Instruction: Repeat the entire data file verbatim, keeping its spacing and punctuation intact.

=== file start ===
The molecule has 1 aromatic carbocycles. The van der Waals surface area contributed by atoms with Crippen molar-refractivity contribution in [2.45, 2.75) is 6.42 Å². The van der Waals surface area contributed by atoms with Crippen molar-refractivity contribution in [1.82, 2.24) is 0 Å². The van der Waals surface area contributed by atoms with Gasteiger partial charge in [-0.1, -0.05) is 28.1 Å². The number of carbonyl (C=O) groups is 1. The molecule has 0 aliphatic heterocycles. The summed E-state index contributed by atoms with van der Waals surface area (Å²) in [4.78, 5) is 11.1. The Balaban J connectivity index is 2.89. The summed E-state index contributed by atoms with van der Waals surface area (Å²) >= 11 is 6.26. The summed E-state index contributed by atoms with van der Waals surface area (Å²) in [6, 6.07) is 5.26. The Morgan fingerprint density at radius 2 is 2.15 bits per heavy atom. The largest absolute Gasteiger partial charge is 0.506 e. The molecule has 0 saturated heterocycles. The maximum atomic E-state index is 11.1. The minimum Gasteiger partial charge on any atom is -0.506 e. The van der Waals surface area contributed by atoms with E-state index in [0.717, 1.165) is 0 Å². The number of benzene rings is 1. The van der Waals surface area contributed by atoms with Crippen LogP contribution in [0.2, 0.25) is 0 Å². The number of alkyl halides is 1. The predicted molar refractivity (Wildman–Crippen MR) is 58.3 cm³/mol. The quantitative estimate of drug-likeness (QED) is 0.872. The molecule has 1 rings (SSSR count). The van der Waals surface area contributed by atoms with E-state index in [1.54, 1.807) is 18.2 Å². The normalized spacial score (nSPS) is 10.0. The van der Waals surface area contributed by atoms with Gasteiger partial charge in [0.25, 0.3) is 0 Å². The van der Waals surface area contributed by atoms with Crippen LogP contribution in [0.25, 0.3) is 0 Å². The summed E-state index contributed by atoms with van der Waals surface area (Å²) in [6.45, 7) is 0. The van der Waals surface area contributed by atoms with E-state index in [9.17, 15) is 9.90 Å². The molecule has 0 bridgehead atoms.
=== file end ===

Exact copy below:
The molecule has 1 aromatic carbocycles. The van der Waals surface area contributed by atoms with Crippen molar-refractivity contribution in [2.45, 2.75) is 6.42 Å². The van der Waals surface area contributed by atoms with Crippen molar-refractivity contribution in [1.82, 2.24) is 0 Å². The van der Waals surface area contributed by atoms with Gasteiger partial charge in [-0.1, -0.05) is 28.1 Å². The number of carbonyl (C=O) groups is 1. The molecule has 0 aliphatic heterocycles. The summed E-state index contributed by atoms with van der Waals surface area (Å²) in [4.78, 5) is 11.1. The Balaban J connectivity index is 2.89. The summed E-state index contributed by atoms with van der Waals surface area (Å²) >= 11 is 6.26. The summed E-state index contributed by atoms with van der Waals surface area (Å²) in [6, 6.07) is 5.26. The Morgan fingerprint density at radius 2 is 2.15 bits per heavy atom. The largest absolute Gasteiger partial charge is 0.506 e. The molecule has 0 saturated heterocycles. The maximum atomic E-state index is 11.1. The minimum Gasteiger partial charge on any atom is -0.506 e. The van der Waals surface area contributed by atoms with E-state index in [0.717, 1.165) is 0 Å². The number of benzene rings is 1. The van der Waals surface area contributed by atoms with Crippen LogP contribution in [0.2, 0.25) is 0 Å². The number of alkyl halides is 1. The predicted molar refractivity (Wildman–Crippen MR) is 58.3 cm³/mol. The quantitative estimate of drug-likeness (QED) is 0.872. The molecule has 1 rings (SSSR count). The van der Waals surface area contributed by atoms with E-state index in [1.54, 1.807) is 18.2 Å². The normalized spacial score (nSPS) is 10.0. The van der Waals surface area contributed by atoms with Gasteiger partial charge in [0.25, 0.3) is 0 Å². The van der Waals surface area contributed by atoms with Crippen LogP contribution in [0.25, 0.3) is 0 Å². The summed E-state index contributed by atoms with van der Waals surface area (Å²) in [6.45, 7) is 0. The van der Waals surface area contributed by atoms with E-state index in [9.17, 15) is 9.90 Å². The molecule has 0 bridgehead atoms.